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In other news Wednesday, the House of Representatives passed a compromise on a federal regulatory reform bill after a $19 billion fee on large banks and hedge funds was dropped from the legislation. Also, a former top executive at AIG defended his actions that led to the companies near collapse in 2008.
The U.S. House moved today to approve a compromise bill reforming financial regulation. It would be the most sweeping rewrite since the Great Depression. But Democrats and Republicans were divided on whether the bill would prevent another financial meltdown or simply burden the public.
REP. CHRIS VAN HOLLEN, D-Md.:
The purpose of the Wall Street accountability bill is very clear. Never again should the American taxpayer be asked to foot the bill for bad bets made on Wall Street. Never again should millions of Americans have to lose their jobs because of reckless conduct on Wall Street. And never again will we allow the American economy to be held hostage to bad decisions on Wall Street and the financial sector.
REP. PETE SESSIONS, R-Texas:
It will involve more taxes, fees. And, in fact, it's $18 billion worth of new spending through these fees and taxes.
In addition to making bailouts permanent, which this bill does do, failing to address the root cause of the crisis, and rewarding failed regulators, this Democratic solution makes it even more difficult for consumers to access credit and for businesses to comply with over-burdensome regulations.
Democrats were still working to get the 60 votes needed to advance the bill in the Senate. In a bid to gather the final votes, negotiators deleted a $19 billion fee on large banks and hedge funds from the legislation.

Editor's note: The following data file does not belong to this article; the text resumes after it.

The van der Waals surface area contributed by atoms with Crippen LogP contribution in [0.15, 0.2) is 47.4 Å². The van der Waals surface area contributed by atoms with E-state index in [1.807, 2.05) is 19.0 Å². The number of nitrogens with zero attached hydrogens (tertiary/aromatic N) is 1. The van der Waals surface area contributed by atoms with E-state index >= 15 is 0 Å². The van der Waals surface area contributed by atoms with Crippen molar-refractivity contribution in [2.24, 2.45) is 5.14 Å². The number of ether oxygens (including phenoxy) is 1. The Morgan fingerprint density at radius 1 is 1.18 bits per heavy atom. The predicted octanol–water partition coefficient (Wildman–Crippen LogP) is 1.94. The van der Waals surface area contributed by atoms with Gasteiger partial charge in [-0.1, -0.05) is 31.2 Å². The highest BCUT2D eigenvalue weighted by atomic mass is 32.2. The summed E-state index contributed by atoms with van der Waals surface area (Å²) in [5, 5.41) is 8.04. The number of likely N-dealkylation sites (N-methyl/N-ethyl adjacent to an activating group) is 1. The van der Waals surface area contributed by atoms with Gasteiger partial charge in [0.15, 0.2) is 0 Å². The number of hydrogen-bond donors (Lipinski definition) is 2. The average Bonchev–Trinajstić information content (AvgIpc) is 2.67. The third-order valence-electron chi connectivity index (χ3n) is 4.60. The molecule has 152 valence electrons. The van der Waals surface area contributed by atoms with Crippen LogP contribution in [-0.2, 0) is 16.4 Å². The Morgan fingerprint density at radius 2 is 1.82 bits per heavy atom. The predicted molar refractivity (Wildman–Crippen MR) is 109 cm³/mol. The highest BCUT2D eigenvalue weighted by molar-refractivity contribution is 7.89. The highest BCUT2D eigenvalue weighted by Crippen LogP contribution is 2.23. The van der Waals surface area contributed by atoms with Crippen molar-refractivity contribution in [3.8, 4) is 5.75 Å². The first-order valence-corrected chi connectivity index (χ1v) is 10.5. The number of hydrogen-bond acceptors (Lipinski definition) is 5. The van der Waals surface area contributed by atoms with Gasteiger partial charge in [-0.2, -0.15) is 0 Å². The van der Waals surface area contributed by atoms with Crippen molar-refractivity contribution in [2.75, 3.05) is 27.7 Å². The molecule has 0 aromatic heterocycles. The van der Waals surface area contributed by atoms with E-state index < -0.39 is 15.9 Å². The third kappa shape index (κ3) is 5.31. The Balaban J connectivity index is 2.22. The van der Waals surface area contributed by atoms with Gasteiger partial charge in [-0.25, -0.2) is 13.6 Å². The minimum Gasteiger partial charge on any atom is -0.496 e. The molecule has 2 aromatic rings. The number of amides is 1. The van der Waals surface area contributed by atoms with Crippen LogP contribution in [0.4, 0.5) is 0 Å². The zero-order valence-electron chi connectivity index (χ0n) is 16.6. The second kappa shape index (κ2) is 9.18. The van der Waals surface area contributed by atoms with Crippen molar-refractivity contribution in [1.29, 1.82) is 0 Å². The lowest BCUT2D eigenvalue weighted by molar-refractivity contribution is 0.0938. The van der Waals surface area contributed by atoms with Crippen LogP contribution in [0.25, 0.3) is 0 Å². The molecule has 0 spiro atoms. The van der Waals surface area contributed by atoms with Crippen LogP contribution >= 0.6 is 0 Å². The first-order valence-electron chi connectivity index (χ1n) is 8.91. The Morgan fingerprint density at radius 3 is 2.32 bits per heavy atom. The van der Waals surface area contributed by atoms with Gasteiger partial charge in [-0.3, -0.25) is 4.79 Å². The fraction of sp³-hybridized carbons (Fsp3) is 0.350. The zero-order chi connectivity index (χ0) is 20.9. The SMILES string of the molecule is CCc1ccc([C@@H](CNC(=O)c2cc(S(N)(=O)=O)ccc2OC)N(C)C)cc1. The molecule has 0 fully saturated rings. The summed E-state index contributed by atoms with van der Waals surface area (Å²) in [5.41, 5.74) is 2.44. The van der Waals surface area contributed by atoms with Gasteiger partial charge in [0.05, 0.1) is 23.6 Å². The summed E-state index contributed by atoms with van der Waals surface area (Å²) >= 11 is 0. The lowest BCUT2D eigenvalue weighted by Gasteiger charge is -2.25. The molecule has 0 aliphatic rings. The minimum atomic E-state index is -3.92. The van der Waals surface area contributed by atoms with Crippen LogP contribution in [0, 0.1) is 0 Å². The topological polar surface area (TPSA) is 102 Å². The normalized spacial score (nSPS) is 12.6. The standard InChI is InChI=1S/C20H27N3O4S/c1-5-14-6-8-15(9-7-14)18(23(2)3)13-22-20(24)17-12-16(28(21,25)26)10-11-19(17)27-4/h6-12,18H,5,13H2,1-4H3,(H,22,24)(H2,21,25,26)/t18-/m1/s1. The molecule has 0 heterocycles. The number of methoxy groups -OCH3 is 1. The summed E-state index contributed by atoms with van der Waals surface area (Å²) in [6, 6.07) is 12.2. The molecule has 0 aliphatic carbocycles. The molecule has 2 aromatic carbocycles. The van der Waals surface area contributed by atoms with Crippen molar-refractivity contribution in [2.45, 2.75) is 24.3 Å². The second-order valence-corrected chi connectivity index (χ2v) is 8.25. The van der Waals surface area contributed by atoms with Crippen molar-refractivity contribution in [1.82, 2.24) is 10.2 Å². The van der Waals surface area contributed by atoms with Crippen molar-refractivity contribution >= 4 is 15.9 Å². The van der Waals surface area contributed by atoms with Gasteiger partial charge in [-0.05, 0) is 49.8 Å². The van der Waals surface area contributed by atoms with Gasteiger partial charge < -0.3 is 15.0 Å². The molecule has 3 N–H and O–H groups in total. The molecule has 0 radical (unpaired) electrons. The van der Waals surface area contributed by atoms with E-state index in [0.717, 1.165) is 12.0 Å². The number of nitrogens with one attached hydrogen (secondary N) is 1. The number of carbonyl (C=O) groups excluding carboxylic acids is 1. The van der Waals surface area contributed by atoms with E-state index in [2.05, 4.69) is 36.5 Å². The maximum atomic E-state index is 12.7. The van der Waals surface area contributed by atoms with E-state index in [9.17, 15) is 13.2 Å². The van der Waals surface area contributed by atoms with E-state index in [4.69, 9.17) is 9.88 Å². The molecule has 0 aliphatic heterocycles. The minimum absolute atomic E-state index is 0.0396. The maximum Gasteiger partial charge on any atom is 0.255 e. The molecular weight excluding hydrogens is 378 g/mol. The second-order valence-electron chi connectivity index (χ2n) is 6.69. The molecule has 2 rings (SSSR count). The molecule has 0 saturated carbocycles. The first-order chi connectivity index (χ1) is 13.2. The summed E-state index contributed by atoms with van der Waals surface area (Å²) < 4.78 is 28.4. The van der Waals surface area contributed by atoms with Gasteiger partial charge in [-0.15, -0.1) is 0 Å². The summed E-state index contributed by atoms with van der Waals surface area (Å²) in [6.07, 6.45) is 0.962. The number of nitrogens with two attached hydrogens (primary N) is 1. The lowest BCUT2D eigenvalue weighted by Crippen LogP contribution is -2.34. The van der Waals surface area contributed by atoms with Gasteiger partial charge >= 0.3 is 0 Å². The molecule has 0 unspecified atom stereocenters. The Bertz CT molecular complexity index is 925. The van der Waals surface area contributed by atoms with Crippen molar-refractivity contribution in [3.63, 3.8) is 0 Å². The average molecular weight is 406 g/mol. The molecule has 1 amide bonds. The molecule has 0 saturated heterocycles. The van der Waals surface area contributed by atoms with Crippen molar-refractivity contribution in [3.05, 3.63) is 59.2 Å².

A former top executive at American International Group today defended his actions leading to the company's near collapse in 2008. Joseph Cassano ran AIG's division that sold billions of dollars in credit default swaps. He told a bipartisan commission that he never diluted underwriting standards just to generate more business. The insurance giant ultimately received $180 billion in taxpayer funds.
Wall Street took another hit, after a major payroll firm issued a disappointing report on jobs. The Dow Jones industrial average lost 96 points to close at 9774. The Nasdaq fell nearly 26 points to close at 2109.
The U.S. Senate has confirmed General David Petraeus as the new commander for U.S. and NATO forces in Afghanistan. The vote today was unanimous. Senators from both sides of the aisle had nothing but praise for the four-star general.
SEN. JOHN MCCAIN, R-Ariz.:
David Petraeus has proved that he is a winner. And we need to give him every opportunity and remove every obstacle, so that he can help the United States and our allies win in Afghanistan.
SEN. CARL LEVIN, D-Mich., Armed Services Committee chairman: We can be certain that, when confirmed, he will bring highly experienced leadership and a profound understanding of the president's strategy in Afghanistan, which he helped shape as commander of the U.S. Central Command.
Petraeus was a key architect of American strategy in Iraq and Afghanistan. He replaces General Stanley McChrystal, who was fired for criticizing civilian leaders in the Obama administration.
Also today, NATO reported another American soldier killed in Afghanistan. That made 59 U.S. deaths this month.
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